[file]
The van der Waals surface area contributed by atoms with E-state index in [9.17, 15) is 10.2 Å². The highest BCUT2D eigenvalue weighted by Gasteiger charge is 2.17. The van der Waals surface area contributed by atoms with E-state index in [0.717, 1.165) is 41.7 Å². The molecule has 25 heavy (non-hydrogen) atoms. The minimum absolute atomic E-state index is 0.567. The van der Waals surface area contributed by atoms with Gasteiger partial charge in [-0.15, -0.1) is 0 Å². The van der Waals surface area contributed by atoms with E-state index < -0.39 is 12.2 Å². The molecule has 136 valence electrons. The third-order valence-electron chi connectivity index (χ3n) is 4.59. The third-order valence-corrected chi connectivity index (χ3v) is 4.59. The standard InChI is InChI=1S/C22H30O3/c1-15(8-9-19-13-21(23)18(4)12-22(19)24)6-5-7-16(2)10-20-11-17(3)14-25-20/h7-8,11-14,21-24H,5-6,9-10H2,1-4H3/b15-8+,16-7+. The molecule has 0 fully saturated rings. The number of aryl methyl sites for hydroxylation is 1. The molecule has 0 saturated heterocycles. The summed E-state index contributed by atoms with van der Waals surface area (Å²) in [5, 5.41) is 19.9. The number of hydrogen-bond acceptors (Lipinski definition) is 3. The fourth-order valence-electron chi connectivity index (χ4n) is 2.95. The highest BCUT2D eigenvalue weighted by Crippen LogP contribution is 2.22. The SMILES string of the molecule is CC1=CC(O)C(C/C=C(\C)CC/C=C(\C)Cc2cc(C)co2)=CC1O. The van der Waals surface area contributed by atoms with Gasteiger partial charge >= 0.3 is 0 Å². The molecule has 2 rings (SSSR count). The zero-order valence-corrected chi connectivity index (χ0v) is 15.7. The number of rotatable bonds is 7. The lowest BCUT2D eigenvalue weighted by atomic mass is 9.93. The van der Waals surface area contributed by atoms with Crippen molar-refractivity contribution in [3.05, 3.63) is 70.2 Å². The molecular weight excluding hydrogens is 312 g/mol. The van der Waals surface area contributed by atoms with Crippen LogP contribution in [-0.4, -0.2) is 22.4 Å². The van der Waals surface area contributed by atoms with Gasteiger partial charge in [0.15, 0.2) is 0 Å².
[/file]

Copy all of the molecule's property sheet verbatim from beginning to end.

The van der Waals surface area contributed by atoms with E-state index in [9.17, 15) is 10.2 Å². The highest BCUT2D eigenvalue weighted by Gasteiger charge is 2.17. The van der Waals surface area contributed by atoms with E-state index in [0.717, 1.165) is 41.7 Å². The molecule has 25 heavy (non-hydrogen) atoms. The minimum absolute atomic E-state index is 0.567. The van der Waals surface area contributed by atoms with Gasteiger partial charge in [-0.15, -0.1) is 0 Å². The van der Waals surface area contributed by atoms with E-state index < -0.39 is 12.2 Å². The molecule has 136 valence electrons. The third-order valence-electron chi connectivity index (χ3n) is 4.59. The third-order valence-corrected chi connectivity index (χ3v) is 4.59. The standard InChI is InChI=1S/C22H30O3/c1-15(8-9-19-13-21(23)18(4)12-22(19)24)6-5-7-16(2)10-20-11-17(3)14-25-20/h7-8,11-14,21-24H,5-6,9-10H2,1-4H3/b15-8+,16-7+. The molecule has 0 fully saturated rings. The number of aryl methyl sites for hydroxylation is 1. The molecule has 0 saturated heterocycles. The summed E-state index contributed by atoms with van der Waals surface area (Å²) in [5, 5.41) is 19.9. The number of hydrogen-bond acceptors (Lipinski definition) is 3. The fourth-order valence-electron chi connectivity index (χ4n) is 2.95. The highest BCUT2D eigenvalue weighted by Crippen LogP contribution is 2.22. The SMILES string of the molecule is CC1=CC(O)C(C/C=C(\C)CC/C=C(\C)Cc2cc(C)co2)=CC1O. The van der Waals surface area contributed by atoms with Gasteiger partial charge >= 0.3 is 0 Å². The molecule has 2 rings (SSSR count). The zero-order valence-corrected chi connectivity index (χ0v) is 15.7. The number of rotatable bonds is 7. The lowest BCUT2D eigenvalue weighted by atomic mass is 9.93. The van der Waals surface area contributed by atoms with Crippen molar-refractivity contribution in [3.05, 3.63) is 70.2 Å². The molecular weight excluding hydrogens is 312 g/mol. The van der Waals surface area contributed by atoms with Crippen LogP contribution in [-0.4, -0.2) is 22.4 Å². The van der Waals surface area contributed by atoms with Gasteiger partial charge in [0.15, 0.2) is 0 Å².